The Canticle of the Sun (Gubaidulina)
The Canticle of the Sun is a composition by Russian composer Sofia Gubaidulina based on the "Canticle of the Sun" and dedicated to cellist Mstislav Rostropovich for his seventieth birthday. Though the piece features a soloist and an ensemble, Gubaidulina does not consider it a cello concerto.
Sofia Gubaidulina gives the following outline of the formal sections:
- Glorification of the Creator, and His Creations - the Sun and the Moon
- Glorification of the Creator, the Maker of the four elements: air, water, fire and earth
- Glorification of life
- Glorification of death
Though she notes that the cellist's 'abandonment' of his or her instrument actually divides the piece in two.
An overtone row played on the C string is used, after which the cellist tunes the string down to the lowest note possible on the instrument, bows near the bridge, on the bridge with a snare drum stick, behind the bridge, and then on the tailpiece. The cellist then puts down the instrument, playing on a bass drum, and then on a flexatone with a bass bow before returning to the cello.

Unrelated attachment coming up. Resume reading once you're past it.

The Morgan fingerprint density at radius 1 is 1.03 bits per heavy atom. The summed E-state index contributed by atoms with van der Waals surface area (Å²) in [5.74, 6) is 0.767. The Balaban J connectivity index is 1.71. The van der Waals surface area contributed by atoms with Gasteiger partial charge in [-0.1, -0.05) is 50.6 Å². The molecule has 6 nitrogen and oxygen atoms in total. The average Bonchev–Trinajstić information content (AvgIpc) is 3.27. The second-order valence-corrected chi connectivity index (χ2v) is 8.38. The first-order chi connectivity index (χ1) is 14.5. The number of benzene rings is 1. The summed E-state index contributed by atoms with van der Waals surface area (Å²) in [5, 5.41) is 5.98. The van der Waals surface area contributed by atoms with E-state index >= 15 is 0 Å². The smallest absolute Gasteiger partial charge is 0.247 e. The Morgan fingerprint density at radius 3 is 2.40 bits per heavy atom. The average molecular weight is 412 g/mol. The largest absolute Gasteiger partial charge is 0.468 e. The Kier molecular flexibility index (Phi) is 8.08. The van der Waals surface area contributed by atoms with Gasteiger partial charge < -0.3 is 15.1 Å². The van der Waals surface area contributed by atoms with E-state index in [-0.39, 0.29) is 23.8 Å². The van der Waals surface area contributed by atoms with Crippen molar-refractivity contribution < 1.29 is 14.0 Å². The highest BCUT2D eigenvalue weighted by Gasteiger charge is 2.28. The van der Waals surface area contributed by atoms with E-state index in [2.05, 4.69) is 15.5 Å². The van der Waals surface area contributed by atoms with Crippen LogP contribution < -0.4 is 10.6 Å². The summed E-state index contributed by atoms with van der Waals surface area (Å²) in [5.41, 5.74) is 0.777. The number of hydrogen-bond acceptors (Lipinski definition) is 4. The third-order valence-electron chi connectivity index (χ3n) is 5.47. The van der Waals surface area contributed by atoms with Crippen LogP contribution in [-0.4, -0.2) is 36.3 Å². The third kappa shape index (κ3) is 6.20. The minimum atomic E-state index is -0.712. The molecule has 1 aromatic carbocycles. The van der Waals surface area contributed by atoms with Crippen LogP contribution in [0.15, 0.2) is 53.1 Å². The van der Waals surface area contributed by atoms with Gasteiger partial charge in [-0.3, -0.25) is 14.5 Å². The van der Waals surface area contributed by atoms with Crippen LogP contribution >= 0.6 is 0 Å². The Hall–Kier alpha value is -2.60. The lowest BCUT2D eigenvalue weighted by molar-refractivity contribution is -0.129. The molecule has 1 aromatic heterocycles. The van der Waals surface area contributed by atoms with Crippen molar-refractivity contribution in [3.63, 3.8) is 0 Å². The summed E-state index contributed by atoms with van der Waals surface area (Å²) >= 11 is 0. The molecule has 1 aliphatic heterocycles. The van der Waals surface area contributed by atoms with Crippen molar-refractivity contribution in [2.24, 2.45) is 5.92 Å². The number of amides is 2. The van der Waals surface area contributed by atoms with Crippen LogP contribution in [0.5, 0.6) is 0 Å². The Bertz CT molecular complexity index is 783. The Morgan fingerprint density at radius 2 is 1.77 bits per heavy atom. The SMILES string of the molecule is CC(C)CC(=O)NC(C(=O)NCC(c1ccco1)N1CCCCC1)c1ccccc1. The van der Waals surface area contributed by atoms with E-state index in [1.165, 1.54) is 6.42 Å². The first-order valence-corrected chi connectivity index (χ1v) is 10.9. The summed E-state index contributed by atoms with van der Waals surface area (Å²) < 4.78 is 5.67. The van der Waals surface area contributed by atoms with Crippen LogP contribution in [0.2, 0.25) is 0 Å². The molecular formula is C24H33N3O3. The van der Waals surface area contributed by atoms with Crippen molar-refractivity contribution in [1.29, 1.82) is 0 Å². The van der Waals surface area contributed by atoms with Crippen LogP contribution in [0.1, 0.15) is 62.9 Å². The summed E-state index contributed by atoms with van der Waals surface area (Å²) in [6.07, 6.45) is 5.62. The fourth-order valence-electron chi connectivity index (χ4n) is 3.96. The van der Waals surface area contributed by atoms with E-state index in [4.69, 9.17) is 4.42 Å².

The piece has been recorded and released on:
- The Canticle of the Sun (1997) and Music for Flute, Strings, and Percussion (1994). The first performed by cellist and conductor Mstislav Rostropovich and London Voices conducted by Ryusuke Numajiri, the second by flutist Emmanuel Pahud and the London Symphony Orchestra conducted by Rostropovich. Gubaidulina attended the recording of both pieces.
- Amy Beach: Canticle of the Sun (1998) by the Capitol Hill Choral Society, conducted by Betty Buchanan (Albany Records). Source: Liner notes by Betty Buchanan.
- Eddins, Stephen. "Gidon Kremer / Kremerata Baltica: Sofia Gubaidulina: Canticle of the Sun ", AllMusic.com.
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